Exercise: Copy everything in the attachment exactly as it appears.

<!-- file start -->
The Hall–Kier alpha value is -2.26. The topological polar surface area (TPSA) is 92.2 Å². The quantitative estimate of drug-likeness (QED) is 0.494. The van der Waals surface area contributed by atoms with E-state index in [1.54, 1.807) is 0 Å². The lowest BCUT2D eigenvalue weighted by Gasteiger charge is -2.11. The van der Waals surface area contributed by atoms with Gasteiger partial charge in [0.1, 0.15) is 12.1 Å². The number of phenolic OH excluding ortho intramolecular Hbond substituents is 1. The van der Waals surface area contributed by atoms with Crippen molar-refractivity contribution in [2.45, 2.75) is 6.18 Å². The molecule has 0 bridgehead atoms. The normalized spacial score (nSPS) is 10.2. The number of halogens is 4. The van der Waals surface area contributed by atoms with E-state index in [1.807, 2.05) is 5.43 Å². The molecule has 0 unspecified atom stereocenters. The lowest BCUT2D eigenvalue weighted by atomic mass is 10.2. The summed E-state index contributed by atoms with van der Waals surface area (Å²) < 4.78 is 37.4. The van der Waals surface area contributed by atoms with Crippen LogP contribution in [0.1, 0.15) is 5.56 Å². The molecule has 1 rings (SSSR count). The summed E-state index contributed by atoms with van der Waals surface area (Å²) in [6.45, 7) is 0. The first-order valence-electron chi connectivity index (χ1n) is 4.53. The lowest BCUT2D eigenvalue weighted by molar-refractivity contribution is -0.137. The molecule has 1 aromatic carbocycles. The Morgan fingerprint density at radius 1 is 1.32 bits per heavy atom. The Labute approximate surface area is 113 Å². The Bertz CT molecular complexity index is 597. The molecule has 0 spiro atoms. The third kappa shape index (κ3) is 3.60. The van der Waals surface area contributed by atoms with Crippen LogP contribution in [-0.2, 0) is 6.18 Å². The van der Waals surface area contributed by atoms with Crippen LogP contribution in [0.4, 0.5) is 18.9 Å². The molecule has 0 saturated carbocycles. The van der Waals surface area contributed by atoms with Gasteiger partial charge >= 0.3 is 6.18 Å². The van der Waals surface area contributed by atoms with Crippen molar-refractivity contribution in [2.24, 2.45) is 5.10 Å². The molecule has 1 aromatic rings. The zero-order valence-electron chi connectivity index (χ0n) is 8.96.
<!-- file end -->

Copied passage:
The Hall–Kier alpha value is -2.26. The topological polar surface area (TPSA) is 92.2 Å². The quantitative estimate of drug-likeness (QED) is 0.494. The van der Waals surface area contributed by atoms with E-state index in [1.54, 1.807) is 0 Å². The lowest BCUT2D eigenvalue weighted by Gasteiger charge is -2.11. The van der Waals surface area contributed by atoms with Gasteiger partial charge in [0.1, 0.15) is 12.1 Å². The number of phenolic OH excluding ortho intramolecular Hbond substituents is 1. The van der Waals surface area contributed by atoms with Crippen molar-refractivity contribution in [2.45, 2.75) is 6.18 Å². The molecule has 0 bridgehead atoms. The normalized spacial score (nSPS) is 10.2. The number of halogens is 4. The van der Waals surface area contributed by atoms with E-state index in [1.807, 2.05) is 5.43 Å². The molecule has 0 unspecified atom stereocenters. The lowest BCUT2D eigenvalue weighted by atomic mass is 10.2. The summed E-state index contributed by atoms with van der Waals surface area (Å²) < 4.78 is 37.4. The van der Waals surface area contributed by atoms with Crippen LogP contribution in [0.1, 0.15) is 5.56 Å². The molecule has 1 rings (SSSR count). The summed E-state index contributed by atoms with van der Waals surface area (Å²) in [6.45, 7) is 0. The first-order valence-electron chi connectivity index (χ1n) is 4.53. The lowest BCUT2D eigenvalue weighted by molar-refractivity contribution is -0.137. The molecule has 1 aromatic carbocycles. The Morgan fingerprint density at radius 1 is 1.32 bits per heavy atom. The Labute approximate surface area is 113 Å². The Bertz CT molecular complexity index is 597. The molecule has 0 spiro atoms. The third kappa shape index (κ3) is 3.60. The van der Waals surface area contributed by atoms with Crippen LogP contribution in [-0.2, 0) is 6.18 Å². The van der Waals surface area contributed by atoms with Crippen LogP contribution in [0.4, 0.5) is 18.9 Å². The molecule has 0 saturated carbocycles. The van der Waals surface area contributed by atoms with Gasteiger partial charge >= 0.3 is 6.18 Å². The van der Waals surface area contributed by atoms with Crippen molar-refractivity contribution in [2.24, 2.45) is 5.10 Å². The molecule has 1 aromatic rings. The zero-order valence-electron chi connectivity index (χ0n) is 8.96.